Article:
Winter Food in Alaska Video Chat

Highbush Cranberry Jelly, Photo by Nicole Pearce of Arctic Garden Studio

Highbush Cranberry Jelly, Photo by Nicole Pearce of Arctic Garden Studio

Back when I was a graduate student studying Linguistics, and specifically the morphosyntax of the language Inuktitut, I spent a bit of time way way up North on Baffin Island. My focus at the time was not the food and yet food was always on my mind. I was astonished by the cost of groceries, amazed by how often powdered milk was used in place of liquid, especially in coffee and in baking, because it was so much cheaper due to its relative weight, and, while I did not get the chance to taste beaver, I did try every local specialty that came my way, from caribou meat to maktaaq.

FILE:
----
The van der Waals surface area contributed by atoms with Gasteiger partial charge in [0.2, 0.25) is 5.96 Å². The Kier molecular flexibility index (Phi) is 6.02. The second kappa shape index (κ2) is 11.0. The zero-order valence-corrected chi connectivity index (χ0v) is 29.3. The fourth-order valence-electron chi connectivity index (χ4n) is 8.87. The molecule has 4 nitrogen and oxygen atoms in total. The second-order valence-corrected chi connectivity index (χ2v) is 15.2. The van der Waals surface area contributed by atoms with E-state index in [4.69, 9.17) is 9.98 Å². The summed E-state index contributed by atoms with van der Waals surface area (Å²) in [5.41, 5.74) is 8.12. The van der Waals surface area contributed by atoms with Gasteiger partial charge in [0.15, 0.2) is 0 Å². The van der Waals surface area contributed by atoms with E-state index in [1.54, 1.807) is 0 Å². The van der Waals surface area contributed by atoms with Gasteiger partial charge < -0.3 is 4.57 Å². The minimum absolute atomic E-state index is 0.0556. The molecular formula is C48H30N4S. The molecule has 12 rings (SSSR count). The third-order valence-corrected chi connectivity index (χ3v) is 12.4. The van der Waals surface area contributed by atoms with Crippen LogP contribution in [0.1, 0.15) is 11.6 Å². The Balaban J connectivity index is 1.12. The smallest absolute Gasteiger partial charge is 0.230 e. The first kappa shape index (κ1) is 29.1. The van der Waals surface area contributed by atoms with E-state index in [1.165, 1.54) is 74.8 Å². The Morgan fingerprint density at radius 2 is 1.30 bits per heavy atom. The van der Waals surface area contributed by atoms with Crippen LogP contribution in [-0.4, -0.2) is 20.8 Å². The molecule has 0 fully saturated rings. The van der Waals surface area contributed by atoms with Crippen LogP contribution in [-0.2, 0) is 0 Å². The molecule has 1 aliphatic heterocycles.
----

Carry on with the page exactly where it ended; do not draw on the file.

I never did, however, spend any time up North during the winter. I have therefore always been curious about what it’s like. Are the grocery stores as well-stocked in the winter as they are in the summer? Are the prices even more insane? What do people do to make sure that they have food for winter emergencies? The questions are numerous and I posed many of them to Nicole Pearce from Arctic Garden Studio when Katie and I spoke with her this week about Winter Food in Alaska.

Get the answers to my questions and enjoy an interesting chat about good food in challenging circumstances:

 

 

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